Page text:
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And Baby Makes...Five. –by Emily Schlansky-Muscatello


Although her daughter Annora, just turned three months old, Lauren Gianella has been a mother most of her life. Lauren considers her pets to also be her children, so she worked hard to ensure a smooth transition to living with her new human baby and her long-time dog and cat. “Our pets are good


kids, but they certainly have their quirks,” Lauren explained. “Luna, a husky, has a high prey drive and is dog and leash aggressive. She loves people, but had never been around babies. Our cat Toyota, is a snuggler with us but doesn’t care for most people, so we were worried about her getting either too cozy or the opposite. However, as their mom for almost all of their ten years, I had confidence it would work out.” Lauren and her husband, John, combined their positive atti-


tude with action early on to ensure a smooth transition. “Dogs are an integral part of our lives and deserve time, just like humans, to prepare for a baby to arrive,” said Certified Professional Dog Trainer, Susan Kendrick of Bowser College. A Victoria Stilwell-licensed trainer, Susan offers the Bowser & Baby program to help expectant parents and their pets. Through positive reinforcement, Kendrick uses realistic


scenarios to teach dogs and cats new boundaries and expected behavior around babies, beginning six months before the baby is due.


By using dolls as practice babies, with items such as a


stroller, car seat and crib, Susan works with parents to get every- one comfortable. She recommends parents use an app on their phone with sounds of crying, cooing and giggling babies to desensitize their dog to these new noises. Simultaneously, dogs are given something very pleasant, such as a stuffed Kong, so they have a positive experience when they hear baby noises. “I’ve actually had many laughs with expectant parents who


say it helped them, the humans, acclimate to the sounds as well,” joked Susan. Ironically, Lauren said her baby was preparing for life with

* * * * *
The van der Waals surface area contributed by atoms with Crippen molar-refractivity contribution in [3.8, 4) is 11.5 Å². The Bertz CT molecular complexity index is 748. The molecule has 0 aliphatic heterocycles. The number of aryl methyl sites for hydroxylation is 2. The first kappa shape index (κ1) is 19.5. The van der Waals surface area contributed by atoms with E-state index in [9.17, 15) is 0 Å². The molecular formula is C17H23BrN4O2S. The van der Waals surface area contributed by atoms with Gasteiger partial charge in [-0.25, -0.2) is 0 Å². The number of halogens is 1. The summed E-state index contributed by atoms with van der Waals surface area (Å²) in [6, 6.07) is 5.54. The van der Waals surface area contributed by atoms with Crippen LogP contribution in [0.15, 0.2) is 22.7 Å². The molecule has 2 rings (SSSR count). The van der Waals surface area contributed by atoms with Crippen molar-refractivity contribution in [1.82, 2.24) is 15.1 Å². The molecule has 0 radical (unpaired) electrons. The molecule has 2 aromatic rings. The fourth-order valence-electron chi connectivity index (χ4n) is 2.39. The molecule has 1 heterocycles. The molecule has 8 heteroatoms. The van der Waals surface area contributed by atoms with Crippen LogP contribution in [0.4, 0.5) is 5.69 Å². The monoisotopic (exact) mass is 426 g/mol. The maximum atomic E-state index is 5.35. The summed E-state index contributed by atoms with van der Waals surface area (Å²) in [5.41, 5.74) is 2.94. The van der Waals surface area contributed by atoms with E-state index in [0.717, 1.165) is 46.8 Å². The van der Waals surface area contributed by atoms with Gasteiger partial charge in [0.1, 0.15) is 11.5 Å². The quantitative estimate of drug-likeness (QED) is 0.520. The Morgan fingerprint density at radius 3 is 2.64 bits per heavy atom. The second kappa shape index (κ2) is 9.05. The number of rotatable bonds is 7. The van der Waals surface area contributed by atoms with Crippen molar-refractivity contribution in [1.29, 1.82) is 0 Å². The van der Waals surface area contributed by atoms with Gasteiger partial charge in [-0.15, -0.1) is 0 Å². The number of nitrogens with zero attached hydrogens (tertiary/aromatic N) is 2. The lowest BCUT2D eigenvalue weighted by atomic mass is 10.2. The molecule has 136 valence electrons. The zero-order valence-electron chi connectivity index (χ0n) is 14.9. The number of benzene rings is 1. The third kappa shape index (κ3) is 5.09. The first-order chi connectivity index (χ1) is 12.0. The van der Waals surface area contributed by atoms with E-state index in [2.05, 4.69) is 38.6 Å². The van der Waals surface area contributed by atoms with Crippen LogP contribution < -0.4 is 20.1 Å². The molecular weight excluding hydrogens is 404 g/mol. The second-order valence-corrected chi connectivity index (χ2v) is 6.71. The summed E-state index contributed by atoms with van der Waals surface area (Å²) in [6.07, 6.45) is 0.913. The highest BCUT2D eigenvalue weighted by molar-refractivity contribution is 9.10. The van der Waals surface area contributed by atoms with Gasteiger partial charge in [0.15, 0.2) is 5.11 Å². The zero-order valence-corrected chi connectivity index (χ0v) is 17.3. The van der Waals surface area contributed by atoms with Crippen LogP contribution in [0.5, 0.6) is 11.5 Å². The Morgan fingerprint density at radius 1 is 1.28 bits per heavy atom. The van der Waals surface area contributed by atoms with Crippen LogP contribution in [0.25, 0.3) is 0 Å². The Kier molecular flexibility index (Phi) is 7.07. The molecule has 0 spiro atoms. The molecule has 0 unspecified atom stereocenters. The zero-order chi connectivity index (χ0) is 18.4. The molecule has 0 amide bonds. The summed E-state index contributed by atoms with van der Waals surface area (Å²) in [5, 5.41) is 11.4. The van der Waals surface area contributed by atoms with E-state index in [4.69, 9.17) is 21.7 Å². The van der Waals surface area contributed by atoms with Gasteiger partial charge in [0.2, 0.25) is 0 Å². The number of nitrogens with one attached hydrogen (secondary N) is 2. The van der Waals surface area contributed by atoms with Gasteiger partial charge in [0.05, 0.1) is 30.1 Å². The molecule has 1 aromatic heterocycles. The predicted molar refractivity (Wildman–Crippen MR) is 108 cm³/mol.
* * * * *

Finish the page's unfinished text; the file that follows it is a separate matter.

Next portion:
her pet siblings in utero. Annora has never been awakened by their dogs’ howls. “She heard Luna howling for nine months, so she was already used to it,” said Lauren. Fortunately, unless your dog exhibits intent to cause harm,


Susan believes most behaviors can be addressed with the help of a certified trainer. Also, she cautions parents to never leave a dog


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and baby alone together, no matter how great their relationship may be, since normal child body lan- guage can frighten a dog. The combination of care- ful planning and patience can reap great long-term rewards for your family. “I have remained pos-


Lauren, Annora and Luna. U


itive, calm, confident and happy. I think this has helped my girls act in the same manner,” shared Lauren. “My shining moment as a dog mom and baby mom has been during our walks. It is a joy to experience walking


with my girls. I can’t wait until Annora is old enough to finally play with Luna and Toyota. I know they will become her best friends.”


Planning Ahead: Make a conscious effort to gradually decrease the amount of attention you give your dog throughout the day. Give your dog longer periods of undivided attention (such as playing fetch in the yard or going for a long walk) rather than short bursts of attention throughout the day.


Begin to teach your dog to stay off beds and furniture.


Growling is a warning sign that gives you a chance to address the problem. Do not punish the warning signs. Other warning signs that your dog is stressed out: panting, freezing and tense body language.


Above all, never leave a baby or young child unattended with any pet, no matter how docile and friendly that pet may be.


Victoria Stilwell-Licensed Trainers in Florida:


Susan Kendrick Bowser College Orlando - 321.689.2239


Amy Weeks Land O’Lakes - 813.785.9159


Cynthia Gordon Seminole - 727.437.2364


Jamie Diaz Deerfield Beach - 954.515.6411


Summer/Fall ~ 2014 THE NEW BARKER 45


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